Book Review: The 19th Wife
Author: David Ebershoff
Genre: Fiction/Mystery + Historical Fiction
Number of Pages: 544
Where I Got It: Library
First Line: "In the one year since I renounced my Mormon faith and set out to tell the nation the truth about American polygamy, many people have wondered why I ever agreed to become a plural wife."
David Ebershoff juxtaposes two stories in his third novel: that of Ann Eliza Young, who became Brigham Young's 19th wife in 1875 then set about trying to bring down the institution of polygamy and that of a modern murder mystery set in a polygamous compound in Utah.
I read "Under the Banner of Heaven" last year which prompted a curiosity in polygamy and Mormon fundamentalists. This book was just okay for me though. The story of Ann Eliza was told really well and really differently as Ebershoff used all different formats to tell her story: Wikipedia pages, academic research papers, newspaper opinion pieces from the years when she was traveling the country telling her story. It was a very interesting look into how she broke away from the church and fought for the rights of the wives and children in these plural marriages when it was all so new and so strictly controlled by Brigham Young.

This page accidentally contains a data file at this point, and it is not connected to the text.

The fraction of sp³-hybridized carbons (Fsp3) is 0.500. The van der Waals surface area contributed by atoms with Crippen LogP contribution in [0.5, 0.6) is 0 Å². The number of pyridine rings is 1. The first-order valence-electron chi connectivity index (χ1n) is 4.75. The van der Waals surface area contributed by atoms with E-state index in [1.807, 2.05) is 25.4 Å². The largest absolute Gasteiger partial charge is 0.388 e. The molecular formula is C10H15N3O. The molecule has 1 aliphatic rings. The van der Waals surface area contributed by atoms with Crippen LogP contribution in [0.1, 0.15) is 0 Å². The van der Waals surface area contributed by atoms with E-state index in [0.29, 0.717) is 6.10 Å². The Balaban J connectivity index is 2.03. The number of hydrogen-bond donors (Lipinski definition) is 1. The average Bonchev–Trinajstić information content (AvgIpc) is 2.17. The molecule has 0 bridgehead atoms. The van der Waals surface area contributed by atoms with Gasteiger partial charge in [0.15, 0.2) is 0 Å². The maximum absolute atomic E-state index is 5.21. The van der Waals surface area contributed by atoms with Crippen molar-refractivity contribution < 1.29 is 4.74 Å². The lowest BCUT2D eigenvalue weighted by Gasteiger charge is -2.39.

But the second part of the story, the fictional mystery part, left much to be desired. The story wasn't very developed and a good 3/4 of the book was dedicated to Ann Eliza's story anyway, so suddenly you're back into this murder mystery for just a few pages before being taken back to 1875. The book would have been so much better for me if it was just about Ann Eliza told via all the different formats.
Overall Rating: 3.5 out of 5 stars
Coming Up Next: "Dragonfly in Amber" by Diana Gabaldon (on Kindle)
The second book in Diana Gabaldon's "Outlander" series, "Dragonfly in Amber" continues with the story of Claire Beauchamp and Jamie Fraser who met in the first novel when Claire traveled back in time to 18th century Scotland. The year is now 1968 and Claire is trying to learn what happened to Jamie since returning to the present day and leaving him behind.